CHICAGO -- When Chatrivia Kennedy was summoned to her doctor’s office for the results of a blood test at eight months pregnant with her second child, she prepared herself for the news.
Less than two weeks earlier, the then 24-year-old’s partner was diagnosed with pneumocystis pneumonia, a condition that strikes those with a compromised immune system. Kennedy’s partner’s doctor contacted her at his request, she said, and told her she should get tested for HIV. She immediately did.
“When I walked into the room and saw my midwife, doctor and a counselor, I already knew I had it,” she recalled. She was asked if she had any concerns after being told she was HIV positive.
“So you’re telling me I can’t have any more children?” Kennedy remembered blurting out. “The doctor told me it was the first time someone asked that question after hearing they were HIV positive.”
Kennedy has since had two more children and a grandson, all of whom are HIV negative thanks to adhering to prenatal preventative treatment during her last three pregnancies, she said.
“All that mattered was I had to protect the baby I was carrying,” she said. “I didn’t have time to worry about myself.”
Her viral load was very low when she gave birth to her last three children, so she was able to have vaginal births, she said. Transmission rates from mother to child are relatively low at 1%, if the mother takes medical precautions.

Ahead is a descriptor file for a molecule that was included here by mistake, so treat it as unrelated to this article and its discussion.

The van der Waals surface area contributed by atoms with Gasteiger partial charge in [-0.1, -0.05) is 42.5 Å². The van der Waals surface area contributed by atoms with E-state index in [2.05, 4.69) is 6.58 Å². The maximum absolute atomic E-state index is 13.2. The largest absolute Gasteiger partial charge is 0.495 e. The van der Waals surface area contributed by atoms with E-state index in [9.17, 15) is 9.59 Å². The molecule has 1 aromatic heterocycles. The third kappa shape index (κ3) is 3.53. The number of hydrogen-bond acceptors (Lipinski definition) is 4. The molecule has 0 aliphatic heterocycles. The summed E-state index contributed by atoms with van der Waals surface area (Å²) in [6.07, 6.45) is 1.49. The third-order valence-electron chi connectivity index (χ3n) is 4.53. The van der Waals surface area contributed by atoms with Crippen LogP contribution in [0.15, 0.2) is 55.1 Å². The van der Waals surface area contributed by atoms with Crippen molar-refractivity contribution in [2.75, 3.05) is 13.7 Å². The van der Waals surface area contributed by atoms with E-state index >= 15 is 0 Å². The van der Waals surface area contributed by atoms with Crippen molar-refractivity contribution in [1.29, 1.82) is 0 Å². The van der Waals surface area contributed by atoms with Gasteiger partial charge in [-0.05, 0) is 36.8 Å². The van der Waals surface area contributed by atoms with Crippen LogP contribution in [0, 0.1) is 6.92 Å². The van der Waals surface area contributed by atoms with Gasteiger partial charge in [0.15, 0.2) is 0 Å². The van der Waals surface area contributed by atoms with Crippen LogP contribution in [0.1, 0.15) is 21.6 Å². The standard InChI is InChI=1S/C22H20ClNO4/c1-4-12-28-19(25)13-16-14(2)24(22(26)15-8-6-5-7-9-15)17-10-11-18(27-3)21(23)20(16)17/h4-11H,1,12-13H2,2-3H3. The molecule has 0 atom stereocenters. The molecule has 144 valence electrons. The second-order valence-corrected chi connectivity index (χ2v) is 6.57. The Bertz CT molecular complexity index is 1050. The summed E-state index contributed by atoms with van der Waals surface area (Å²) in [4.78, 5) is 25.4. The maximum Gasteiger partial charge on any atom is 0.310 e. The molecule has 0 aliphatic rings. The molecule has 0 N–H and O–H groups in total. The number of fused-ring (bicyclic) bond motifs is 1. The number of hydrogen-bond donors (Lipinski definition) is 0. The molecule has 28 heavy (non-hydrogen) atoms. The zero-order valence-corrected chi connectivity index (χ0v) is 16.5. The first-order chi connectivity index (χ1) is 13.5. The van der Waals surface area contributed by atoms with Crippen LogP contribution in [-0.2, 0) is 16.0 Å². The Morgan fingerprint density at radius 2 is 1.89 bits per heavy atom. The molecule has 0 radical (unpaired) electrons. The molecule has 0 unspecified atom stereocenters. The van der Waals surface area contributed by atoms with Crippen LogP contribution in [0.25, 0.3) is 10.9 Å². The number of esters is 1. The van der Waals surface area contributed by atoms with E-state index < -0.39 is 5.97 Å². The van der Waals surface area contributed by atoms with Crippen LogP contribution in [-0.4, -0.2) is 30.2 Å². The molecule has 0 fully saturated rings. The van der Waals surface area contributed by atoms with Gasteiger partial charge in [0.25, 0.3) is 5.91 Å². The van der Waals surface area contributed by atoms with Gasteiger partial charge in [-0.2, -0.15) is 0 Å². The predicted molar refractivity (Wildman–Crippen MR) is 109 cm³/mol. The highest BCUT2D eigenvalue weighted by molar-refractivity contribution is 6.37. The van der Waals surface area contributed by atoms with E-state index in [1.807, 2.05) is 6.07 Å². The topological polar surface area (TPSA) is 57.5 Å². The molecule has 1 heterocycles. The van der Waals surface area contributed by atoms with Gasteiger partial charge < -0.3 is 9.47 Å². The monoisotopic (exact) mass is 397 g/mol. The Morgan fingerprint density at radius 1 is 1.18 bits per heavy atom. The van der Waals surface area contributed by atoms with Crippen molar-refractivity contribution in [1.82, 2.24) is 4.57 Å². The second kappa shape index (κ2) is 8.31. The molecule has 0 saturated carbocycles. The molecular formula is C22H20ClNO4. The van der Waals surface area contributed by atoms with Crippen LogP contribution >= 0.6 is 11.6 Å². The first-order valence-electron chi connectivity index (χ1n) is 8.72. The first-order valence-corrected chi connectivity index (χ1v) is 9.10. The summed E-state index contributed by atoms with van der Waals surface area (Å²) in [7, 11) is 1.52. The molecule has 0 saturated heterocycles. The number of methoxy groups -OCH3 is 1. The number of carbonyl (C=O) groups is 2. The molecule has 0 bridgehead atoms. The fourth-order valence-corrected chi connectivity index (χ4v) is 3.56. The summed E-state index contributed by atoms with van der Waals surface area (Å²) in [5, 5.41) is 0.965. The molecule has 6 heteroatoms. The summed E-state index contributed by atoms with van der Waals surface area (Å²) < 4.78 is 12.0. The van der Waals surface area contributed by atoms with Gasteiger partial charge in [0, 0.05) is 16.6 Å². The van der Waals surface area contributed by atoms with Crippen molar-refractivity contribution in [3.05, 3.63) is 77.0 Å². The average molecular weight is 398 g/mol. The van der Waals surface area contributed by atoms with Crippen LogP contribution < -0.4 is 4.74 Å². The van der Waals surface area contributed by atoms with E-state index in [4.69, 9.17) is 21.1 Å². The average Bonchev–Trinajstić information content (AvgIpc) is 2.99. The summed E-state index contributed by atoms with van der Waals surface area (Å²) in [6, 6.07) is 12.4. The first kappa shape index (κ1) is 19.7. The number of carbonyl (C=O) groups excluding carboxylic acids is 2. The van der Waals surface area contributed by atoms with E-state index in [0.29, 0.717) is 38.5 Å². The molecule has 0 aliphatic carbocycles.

The mother of four, who hid her HIV status for 14 years because of the stigma attached to it, is using her story to help raise awareness of HIV. She is an author and an advocate for those who struggle with HIV or abuse.
The West Side native who now lives in Chicago's Roseland neighborhood said she spent more than a decade studying scriptures from her childhood to gain the courage to break her silence. Concerned with how her children might feel, she let them know her plans.
“One of my daughters said if disclosing your status helps someone, we are for you telling people,” she recalled. The morning of World Aids Day 2018, Kennedy posted on Youtube she was HIV positive.